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Tinder wants to keep a log of users’ every move in the name of love
Tinder Places wants to see everywhere you go for better dating matches. Rachel Moon/Shutterstock

Tinder has always used users’ location to show them potential dating options in a certain mile radius. Now the app wants to connect users with people who share their interests by tracking and logging everywhere they go.

According to screenshots obtained by the Verge, Tinder’s new Places feature will allow the app to catalog places users visit. Along with taking note of users’ travels, the app will then show users people who visit the same places. The company presumes that users have something in common with folks who frequent the same places they do.

Tinder will not, however, show other users where you are in real time. Swipers can see, for example, which bar someone was at earlier, but they can’t see where they are at the moment.

Furthermore, the Places option will delete location data older than 28 days, but Tinder will hold onto all of this information behind the scenes. According to the FAQ, “Tinder will use the history of all of the places you’ve visited to show you better matches and continuously improve the feature.” Whether or not Tinder will share your location habits with its unnamed third-party partners, like advertisers, remains to be seen.

We’ve reached out to Tinder for comment on user location being shared with third-party companies and will update this post with more info.

The FAQ section of Tinder’s new Places feature
The FAQ section of Tinder’s new Places feature Tinder/The Verge
Tinder Places map view
Tinder Places map view Tinder/The Verge

Tinder is likely feeling the heat of incoming competition from Facebook, whose dating feature also uses places people visit. While Facebook tracks location for other reasons, its dating section does not. Instead of using your phone’s GPS chip, Facebook will use its Events platform to show which users are interested in, or will potentially be at, an upcoming event. Facebook users can check this attendee list to select who they’d like to chat up.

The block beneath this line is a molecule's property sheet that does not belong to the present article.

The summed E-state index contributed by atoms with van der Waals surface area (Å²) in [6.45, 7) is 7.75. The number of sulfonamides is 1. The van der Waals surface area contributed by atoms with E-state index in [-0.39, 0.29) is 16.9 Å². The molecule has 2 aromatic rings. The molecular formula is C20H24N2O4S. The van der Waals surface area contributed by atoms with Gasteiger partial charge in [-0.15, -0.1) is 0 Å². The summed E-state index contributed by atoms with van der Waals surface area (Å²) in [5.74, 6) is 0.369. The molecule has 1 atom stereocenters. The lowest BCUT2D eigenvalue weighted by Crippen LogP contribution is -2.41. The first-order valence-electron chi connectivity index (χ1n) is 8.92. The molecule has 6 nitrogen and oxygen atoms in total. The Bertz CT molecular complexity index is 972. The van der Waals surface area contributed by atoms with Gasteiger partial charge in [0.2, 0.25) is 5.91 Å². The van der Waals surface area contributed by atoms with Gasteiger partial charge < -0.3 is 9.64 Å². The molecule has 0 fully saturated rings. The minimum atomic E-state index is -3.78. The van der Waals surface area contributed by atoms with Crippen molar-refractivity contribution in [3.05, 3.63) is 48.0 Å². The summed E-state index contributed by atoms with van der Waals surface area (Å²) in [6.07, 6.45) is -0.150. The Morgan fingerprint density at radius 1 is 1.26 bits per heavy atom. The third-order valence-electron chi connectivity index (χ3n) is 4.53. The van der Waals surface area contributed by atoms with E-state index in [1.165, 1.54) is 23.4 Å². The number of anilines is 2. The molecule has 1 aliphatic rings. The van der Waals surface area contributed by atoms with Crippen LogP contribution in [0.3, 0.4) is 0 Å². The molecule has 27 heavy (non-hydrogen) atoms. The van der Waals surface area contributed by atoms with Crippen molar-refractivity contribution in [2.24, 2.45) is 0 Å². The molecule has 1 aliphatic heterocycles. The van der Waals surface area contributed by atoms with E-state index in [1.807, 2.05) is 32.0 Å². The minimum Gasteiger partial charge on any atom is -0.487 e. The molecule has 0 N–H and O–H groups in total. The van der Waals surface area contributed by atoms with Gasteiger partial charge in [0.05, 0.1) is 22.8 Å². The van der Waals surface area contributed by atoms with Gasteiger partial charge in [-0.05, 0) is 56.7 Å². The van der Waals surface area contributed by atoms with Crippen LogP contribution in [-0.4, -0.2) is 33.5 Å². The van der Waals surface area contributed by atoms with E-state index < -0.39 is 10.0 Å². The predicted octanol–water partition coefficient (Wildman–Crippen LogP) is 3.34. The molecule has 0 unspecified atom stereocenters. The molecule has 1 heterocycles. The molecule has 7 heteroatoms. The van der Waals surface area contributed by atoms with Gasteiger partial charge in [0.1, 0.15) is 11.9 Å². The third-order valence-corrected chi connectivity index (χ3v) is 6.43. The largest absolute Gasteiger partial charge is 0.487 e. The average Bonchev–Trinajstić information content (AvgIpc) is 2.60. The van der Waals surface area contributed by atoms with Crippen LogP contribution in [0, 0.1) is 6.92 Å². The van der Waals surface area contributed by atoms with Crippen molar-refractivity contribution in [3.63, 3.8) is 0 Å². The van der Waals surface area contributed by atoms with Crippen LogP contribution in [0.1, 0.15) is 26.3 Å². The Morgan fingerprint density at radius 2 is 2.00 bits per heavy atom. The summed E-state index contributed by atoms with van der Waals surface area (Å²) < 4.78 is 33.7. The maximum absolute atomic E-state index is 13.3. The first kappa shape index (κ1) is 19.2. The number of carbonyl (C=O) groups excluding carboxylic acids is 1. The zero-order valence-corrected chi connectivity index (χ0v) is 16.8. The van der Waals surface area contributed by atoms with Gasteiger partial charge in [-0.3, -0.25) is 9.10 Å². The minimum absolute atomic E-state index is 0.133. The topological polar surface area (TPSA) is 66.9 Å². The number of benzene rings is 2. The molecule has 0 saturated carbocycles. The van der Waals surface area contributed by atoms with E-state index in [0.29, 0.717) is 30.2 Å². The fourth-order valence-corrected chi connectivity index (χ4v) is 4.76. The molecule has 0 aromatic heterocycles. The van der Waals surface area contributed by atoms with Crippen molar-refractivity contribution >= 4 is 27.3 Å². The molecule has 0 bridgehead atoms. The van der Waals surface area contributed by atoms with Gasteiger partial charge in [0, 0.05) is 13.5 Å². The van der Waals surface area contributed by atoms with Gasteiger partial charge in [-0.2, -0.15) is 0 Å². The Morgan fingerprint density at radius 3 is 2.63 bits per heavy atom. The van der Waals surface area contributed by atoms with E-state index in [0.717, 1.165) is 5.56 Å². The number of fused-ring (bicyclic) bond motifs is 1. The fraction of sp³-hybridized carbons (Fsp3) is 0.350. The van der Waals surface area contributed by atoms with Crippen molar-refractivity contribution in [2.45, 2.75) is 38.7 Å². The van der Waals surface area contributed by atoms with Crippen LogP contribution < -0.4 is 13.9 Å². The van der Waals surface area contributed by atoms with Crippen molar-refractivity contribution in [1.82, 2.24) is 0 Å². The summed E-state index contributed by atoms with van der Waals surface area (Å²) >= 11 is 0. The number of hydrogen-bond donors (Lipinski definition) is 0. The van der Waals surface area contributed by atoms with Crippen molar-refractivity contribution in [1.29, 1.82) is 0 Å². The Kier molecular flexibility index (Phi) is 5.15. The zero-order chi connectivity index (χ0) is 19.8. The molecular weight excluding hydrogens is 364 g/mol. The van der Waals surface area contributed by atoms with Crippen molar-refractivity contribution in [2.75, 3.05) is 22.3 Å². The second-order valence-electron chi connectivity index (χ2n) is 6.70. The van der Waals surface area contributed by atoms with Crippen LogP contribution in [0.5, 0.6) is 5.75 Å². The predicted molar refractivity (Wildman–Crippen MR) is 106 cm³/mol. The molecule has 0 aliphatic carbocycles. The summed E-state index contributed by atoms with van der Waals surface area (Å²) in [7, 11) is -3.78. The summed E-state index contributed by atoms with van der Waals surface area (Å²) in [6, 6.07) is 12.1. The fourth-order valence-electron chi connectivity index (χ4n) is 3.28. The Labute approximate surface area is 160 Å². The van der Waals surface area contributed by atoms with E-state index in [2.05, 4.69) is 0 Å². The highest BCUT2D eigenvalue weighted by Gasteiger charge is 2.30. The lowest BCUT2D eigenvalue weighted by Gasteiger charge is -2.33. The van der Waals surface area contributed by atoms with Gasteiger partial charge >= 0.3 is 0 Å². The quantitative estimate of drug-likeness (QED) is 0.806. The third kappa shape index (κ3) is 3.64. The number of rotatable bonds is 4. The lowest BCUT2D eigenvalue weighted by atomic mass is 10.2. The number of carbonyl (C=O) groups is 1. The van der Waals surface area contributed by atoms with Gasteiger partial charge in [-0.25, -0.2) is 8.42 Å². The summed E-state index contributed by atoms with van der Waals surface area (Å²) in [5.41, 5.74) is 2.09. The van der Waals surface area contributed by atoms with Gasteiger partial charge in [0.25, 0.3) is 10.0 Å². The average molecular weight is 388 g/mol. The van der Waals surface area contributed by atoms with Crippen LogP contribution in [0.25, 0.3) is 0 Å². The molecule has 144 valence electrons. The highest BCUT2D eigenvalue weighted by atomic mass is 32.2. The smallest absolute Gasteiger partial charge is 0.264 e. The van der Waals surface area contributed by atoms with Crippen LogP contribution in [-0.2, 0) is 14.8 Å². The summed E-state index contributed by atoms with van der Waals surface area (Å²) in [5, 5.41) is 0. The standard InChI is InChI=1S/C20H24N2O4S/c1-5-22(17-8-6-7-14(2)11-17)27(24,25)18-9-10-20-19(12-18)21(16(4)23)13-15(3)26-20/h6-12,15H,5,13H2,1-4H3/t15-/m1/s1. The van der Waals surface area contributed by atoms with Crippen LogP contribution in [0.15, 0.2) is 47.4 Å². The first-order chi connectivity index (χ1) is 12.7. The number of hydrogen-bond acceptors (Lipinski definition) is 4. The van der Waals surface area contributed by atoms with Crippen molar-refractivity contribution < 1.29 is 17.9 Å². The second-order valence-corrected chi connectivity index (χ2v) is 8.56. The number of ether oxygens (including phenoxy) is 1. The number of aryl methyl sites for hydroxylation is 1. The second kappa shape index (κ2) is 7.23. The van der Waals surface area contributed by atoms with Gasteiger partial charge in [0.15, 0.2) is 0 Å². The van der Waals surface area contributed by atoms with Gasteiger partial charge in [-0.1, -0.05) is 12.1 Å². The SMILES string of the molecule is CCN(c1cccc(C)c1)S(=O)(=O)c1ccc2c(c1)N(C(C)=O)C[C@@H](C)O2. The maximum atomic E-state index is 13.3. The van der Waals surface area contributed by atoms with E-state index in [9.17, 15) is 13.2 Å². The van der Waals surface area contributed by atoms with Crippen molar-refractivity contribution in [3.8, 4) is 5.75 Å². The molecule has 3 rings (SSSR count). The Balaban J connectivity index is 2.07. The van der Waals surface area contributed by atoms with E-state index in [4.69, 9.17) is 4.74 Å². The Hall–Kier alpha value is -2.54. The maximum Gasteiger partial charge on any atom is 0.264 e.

Other Tinder competitors like Bumble also keep tabs on current location to show you who, within a specified radius, is also swiping for love.

“Problems could gather if the [location] data was kept for years”

Tinder’s choice to hide its users’ travel habits after four weeks as well as letting users remove from the log places they’ve visited offers some semblance of privacy. Though Tinder keeping the location log for an undetermined amount of time is worrisome. According to Tinder’s privacy policy, the company currently shares geolocation data in a “de-identified form” with outside companies it partners with — the same could eventually be true when Places launches. More troubling is the potential to be hacked.

“Problems could gather if the data was kept for years,” Pam Dixon, executive director of World Privacy Forum, said in a message. “A data breach containing our locations over time would be devastating.”

It’s not just Tinder. Google keeps a record of your Google Maps activity via what the company calls Timeline. The “delete timeline data” option erases the data so that users “won’t be able to see it again,” according to Google, but doesn’t specify whether location is deleted off of Google’s servers as well.

Tinder’s location log could be too tempting for malicious hackers to resist. The answer, according to Dixon, is to have the feature delete the data by design. “I would love to see this feature self-delete data after 24 hours. This would minimize any data breach problems.” While Tinder hides this information after 28 days, eliminating the data from its cloud as well, in an even shorter period of time, could further protect its users. Data hacks aside, Dixon projects that Tinder may see a surge in law enforcement requests once word gets out that it’s logging users’ whereabouts.

More important than offering this feature as an option is for Tinder to explain to users, in plain English, how the new data they give Tinder will be used. We’ve seen tech companies use vague wording or even legal speak to cover up just how much data they take. Facebook’s Messenger, for example, offered to be Android users’ default texting app without making it clear that all their texts would be uploaded to Facebook servers.

“The default settings on Tinder’s feature need to be exceptionally clear and it should strictly be opt-in,” Dixon said. “Any wiggly language that subtly encourages people to use this feature should be eliminated.”